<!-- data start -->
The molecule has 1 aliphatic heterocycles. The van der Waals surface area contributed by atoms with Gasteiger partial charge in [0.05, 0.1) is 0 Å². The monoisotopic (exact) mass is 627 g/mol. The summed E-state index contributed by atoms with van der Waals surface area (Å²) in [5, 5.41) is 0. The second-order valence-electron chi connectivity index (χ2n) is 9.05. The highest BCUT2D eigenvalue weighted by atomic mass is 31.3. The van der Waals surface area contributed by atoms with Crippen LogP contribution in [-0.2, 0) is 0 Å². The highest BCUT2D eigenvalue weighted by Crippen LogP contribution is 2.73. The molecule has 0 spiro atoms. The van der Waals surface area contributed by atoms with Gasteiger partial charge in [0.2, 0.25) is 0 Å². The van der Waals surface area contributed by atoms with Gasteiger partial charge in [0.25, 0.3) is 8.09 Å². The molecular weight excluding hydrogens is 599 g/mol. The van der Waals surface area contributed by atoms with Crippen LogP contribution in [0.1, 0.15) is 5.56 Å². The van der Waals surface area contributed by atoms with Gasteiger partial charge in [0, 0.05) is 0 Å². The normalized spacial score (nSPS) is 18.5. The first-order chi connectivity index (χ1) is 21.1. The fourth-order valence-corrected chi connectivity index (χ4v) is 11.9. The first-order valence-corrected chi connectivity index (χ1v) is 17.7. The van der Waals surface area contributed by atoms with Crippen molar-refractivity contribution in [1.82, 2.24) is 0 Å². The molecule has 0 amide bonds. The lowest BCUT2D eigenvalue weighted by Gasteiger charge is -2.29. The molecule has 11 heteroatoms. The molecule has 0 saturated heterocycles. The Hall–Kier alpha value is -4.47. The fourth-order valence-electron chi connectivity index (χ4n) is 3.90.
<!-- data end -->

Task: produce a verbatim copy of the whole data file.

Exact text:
The molecule has 1 aliphatic heterocycles. The van der Waals surface area contributed by atoms with Gasteiger partial charge in [0.05, 0.1) is 0 Å². The monoisotopic (exact) mass is 627 g/mol. The summed E-state index contributed by atoms with van der Waals surface area (Å²) in [5, 5.41) is 0. The second-order valence-electron chi connectivity index (χ2n) is 9.05. The highest BCUT2D eigenvalue weighted by atomic mass is 31.3. The van der Waals surface area contributed by atoms with Crippen LogP contribution in [-0.2, 0) is 0 Å². The highest BCUT2D eigenvalue weighted by Crippen LogP contribution is 2.73. The molecule has 0 spiro atoms. The van der Waals surface area contributed by atoms with Gasteiger partial charge in [0.2, 0.25) is 0 Å². The van der Waals surface area contributed by atoms with Gasteiger partial charge in [0.25, 0.3) is 8.09 Å². The molecular weight excluding hydrogens is 599 g/mol. The van der Waals surface area contributed by atoms with Crippen LogP contribution in [0.1, 0.15) is 5.56 Å². The van der Waals surface area contributed by atoms with Gasteiger partial charge in [0, 0.05) is 0 Å². The normalized spacial score (nSPS) is 18.5. The first-order chi connectivity index (χ1) is 21.1. The fourth-order valence-corrected chi connectivity index (χ4v) is 11.9. The first-order valence-corrected chi connectivity index (χ1v) is 17.7. The van der Waals surface area contributed by atoms with Crippen molar-refractivity contribution in [1.82, 2.24) is 0 Å². The molecule has 0 amide bonds. The lowest BCUT2D eigenvalue weighted by Gasteiger charge is -2.29. The molecule has 11 heteroatoms. The molecule has 0 saturated heterocycles. The Hall–Kier alpha value is -4.47. The fourth-order valence-electron chi connectivity index (χ4n) is 3.90.